fbpx

5 Minutes with Saria Sakka

AucArt’s guest curator of the month, Saria Sakka, talks to us about home, travels, what art means to her, and the inspiration behind her latest sale 'Beirut ma Betmout'.

Where are you from?

I am Syrian-Lebanese, born and raised in London, with a long stint in the US and a year in Hong Kong. I feel more Lebanese than anything else, although there is no greater feeling than landing into London.

Describe your upbringing.

I have 2 brothers, so there was never a dull moment growing up. My parents are quite cool, although in different ways. Growing up, my mum always encouraged me to express myself creatively. My grandmother was also a big influence, she loves a good time and has the most unique, imaginative eye. 

Tell us one thing few people know about you?

If I could leave the city and move to the mountains, I would do so in a second! I’m a country girl at heart. 

If you didn’t work in the arts what job do you think you’d have?

In another life, I would be a set designer. I am visually inclined, and love seeing things come together. I also love telling stories, and working with my hands – so the idea of building a stage and setting a scene with an eclectic variety of objects, props and tools found at flea markets or on different travels and adventures really appeals to me. I would build the craziest sets – colourful, pink, textured, loud and mismatched… but hopefully, it would work. That, or a travel writer.

What does art mean to you?

Art means a lot to me. It’s as personal as it is social. If I need a reset, I will go to a museum with a great permanent collection… early in the morning, and on my own. If I need to meditate, I will draw, write, paint, bead or cook. 

Where is your favourite place you have traveled to and what made the experience so special?

New Mexico. My best friend and I drove across North America a few years ago. We rented an SUV in Charleston, SC and drove it all the way to Los Angeles, CA. That trip was magic. We planned very little, and found being on the road incredibly liberating and exhilarating. We met some real characters along the way, and experienced some mind blowing landscapes. 

Something you cannot work without?

My earphones! I need my music – to either pump me up, calm me down, or inspire me.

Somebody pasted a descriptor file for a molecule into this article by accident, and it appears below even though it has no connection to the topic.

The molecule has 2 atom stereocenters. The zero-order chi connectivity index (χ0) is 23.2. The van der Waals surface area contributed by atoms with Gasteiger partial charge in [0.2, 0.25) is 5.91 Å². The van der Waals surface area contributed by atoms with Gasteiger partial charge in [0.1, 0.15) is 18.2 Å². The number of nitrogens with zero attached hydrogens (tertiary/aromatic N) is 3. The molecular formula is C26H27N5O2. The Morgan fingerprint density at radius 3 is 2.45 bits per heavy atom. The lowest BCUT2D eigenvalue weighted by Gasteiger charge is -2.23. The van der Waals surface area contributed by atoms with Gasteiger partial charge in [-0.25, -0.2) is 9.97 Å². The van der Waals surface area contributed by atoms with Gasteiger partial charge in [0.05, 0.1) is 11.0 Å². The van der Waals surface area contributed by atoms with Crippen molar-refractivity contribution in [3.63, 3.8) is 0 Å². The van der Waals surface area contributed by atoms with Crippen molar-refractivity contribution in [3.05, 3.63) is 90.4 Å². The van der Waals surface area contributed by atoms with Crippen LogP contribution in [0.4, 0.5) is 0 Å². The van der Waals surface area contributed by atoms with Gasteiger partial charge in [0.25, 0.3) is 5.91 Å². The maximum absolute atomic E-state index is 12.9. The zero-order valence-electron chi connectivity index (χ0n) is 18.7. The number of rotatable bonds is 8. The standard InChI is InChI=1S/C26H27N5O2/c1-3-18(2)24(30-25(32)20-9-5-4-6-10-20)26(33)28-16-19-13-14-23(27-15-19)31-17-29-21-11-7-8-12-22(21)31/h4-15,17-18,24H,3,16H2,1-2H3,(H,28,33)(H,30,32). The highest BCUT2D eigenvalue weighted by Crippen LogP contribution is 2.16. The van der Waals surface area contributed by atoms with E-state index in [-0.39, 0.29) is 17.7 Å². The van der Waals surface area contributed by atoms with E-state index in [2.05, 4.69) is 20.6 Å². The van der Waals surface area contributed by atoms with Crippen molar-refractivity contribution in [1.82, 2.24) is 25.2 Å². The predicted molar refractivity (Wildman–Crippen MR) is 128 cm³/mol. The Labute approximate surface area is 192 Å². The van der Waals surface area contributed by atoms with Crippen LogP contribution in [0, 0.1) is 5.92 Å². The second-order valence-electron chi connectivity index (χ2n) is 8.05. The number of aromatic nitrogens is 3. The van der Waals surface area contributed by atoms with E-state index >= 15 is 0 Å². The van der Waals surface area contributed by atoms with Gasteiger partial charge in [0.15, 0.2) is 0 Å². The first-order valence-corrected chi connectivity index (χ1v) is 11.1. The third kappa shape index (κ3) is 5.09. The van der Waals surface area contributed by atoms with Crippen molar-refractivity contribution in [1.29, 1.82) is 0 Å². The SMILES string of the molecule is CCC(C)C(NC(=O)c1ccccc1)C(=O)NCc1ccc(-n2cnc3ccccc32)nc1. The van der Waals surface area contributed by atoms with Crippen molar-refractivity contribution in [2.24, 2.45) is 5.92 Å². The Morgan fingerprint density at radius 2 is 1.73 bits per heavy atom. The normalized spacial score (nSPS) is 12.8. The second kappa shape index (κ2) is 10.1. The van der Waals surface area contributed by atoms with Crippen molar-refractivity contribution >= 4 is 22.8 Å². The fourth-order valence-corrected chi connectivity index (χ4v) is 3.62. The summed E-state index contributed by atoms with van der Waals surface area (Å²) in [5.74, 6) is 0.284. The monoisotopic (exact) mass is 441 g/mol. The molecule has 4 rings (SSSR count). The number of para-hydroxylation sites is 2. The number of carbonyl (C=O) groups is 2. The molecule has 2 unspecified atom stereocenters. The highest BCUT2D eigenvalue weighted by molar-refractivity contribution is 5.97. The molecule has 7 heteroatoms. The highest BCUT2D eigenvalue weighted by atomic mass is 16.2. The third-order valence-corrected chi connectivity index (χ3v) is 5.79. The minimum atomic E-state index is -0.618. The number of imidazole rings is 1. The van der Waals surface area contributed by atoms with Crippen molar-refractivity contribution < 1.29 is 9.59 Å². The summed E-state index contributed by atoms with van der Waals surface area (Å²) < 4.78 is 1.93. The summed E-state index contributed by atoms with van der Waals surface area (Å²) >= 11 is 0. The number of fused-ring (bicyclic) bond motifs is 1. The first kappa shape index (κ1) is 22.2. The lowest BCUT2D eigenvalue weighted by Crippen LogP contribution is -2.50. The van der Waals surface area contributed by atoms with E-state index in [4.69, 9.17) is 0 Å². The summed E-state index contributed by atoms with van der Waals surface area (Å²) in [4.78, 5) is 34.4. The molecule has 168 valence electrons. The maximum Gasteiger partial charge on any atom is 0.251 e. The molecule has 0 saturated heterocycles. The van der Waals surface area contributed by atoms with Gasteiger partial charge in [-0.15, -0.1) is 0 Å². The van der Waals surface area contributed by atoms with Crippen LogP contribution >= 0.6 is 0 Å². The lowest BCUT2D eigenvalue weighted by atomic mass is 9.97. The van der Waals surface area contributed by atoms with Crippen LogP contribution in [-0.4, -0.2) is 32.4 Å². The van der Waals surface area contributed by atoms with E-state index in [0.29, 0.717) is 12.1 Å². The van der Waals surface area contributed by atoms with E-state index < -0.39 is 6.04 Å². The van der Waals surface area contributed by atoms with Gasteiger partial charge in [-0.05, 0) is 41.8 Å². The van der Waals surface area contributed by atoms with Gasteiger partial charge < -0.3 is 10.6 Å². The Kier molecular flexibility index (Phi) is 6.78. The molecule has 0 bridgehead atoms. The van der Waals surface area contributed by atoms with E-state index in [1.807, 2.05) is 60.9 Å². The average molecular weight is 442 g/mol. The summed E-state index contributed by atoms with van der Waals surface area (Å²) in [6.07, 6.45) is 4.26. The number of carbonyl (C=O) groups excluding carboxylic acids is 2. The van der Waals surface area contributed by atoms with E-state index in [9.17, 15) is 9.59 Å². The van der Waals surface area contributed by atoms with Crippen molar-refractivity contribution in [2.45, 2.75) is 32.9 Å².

A book that changed your life?

Shukti Gawain’s ‘Creative Visualization’. I read it after breaking my foot on the first day of a friends holiday years ago. It’s not my favourite book, but it influenced me a lot. It was the first time I recognized the role one’s thoughts and mindset play in shaping reality. 

Who or what is your greatest inspiration?

My grandmother. She has the most incredible eye, and has so much fun dressing up. She lived in Tokyo for 35 years, and now lives in Paris. You can feel both cities in her affect, in the way she mixes and matches things. She’s as Kawaii as she is elegant. Otherwise, traveling… Mexico City, Los Angeles, Paris, Beirut and Tokyo have all inspired me a lot. 

What are you most proud of?

My relationships. I’m grateful to have such inspiring, grounding and supportive close friends, mentors and family. 

What kind of artwork do you like to be surrounded by?

Post-COVID, I’ve been very drawn to ceramics and textiles. I want to look at something I can also touch. Equally important to me as the artwork on the walls are the chairs, sofas, lamps, vases in the room. 

If you could change one thing about the world we live in what would it be? 

I would hope for more open minded and compassionate attitudes towards sexuality, gender and womanhood.

What’s important to you?

Freedom! To have the space to express myself however I want or need to. 

What’s your most cherished possession?

Either my teddy Gingery – we’ve been through it all together, or a painting my dad made in the early 90s that hangs in my bedroom. The colours are quite intense – a saturated red, lots of different shades of purple and green. The forms are outlined in thick black. It’s of a woman, with jet black hair tied in a top bun, standing against an open window. Floating above her head is a weird box, and in that weird box hangs a Matisse-esque leaf.

The most useful piece of advice you’ve been given?

Cross that bridge when you get there, and take everything as it comes. The universe always has a plan.

Something we take for granted?

This past year has highlighted two of the things I took for granted… travel and human connection. 

What future projects are you hoping to explore?

I am super excited to be working on a project with two friends, Ayla and Najwa. We seek to connect creatives from the Levant with accessible, free-lance opportunities in Europe and the US. More on that soon… 🙂 

What’s the inspiration behind your sale? Is there an underlying narrative?

Beirut! It is one of the most fun, inspiring, sensory cities. With this sale, I wanted to shine on a light on some of the brilliant characters that call Beirut home. x

What draws you to an artist?

Their sense of possibility. 

Share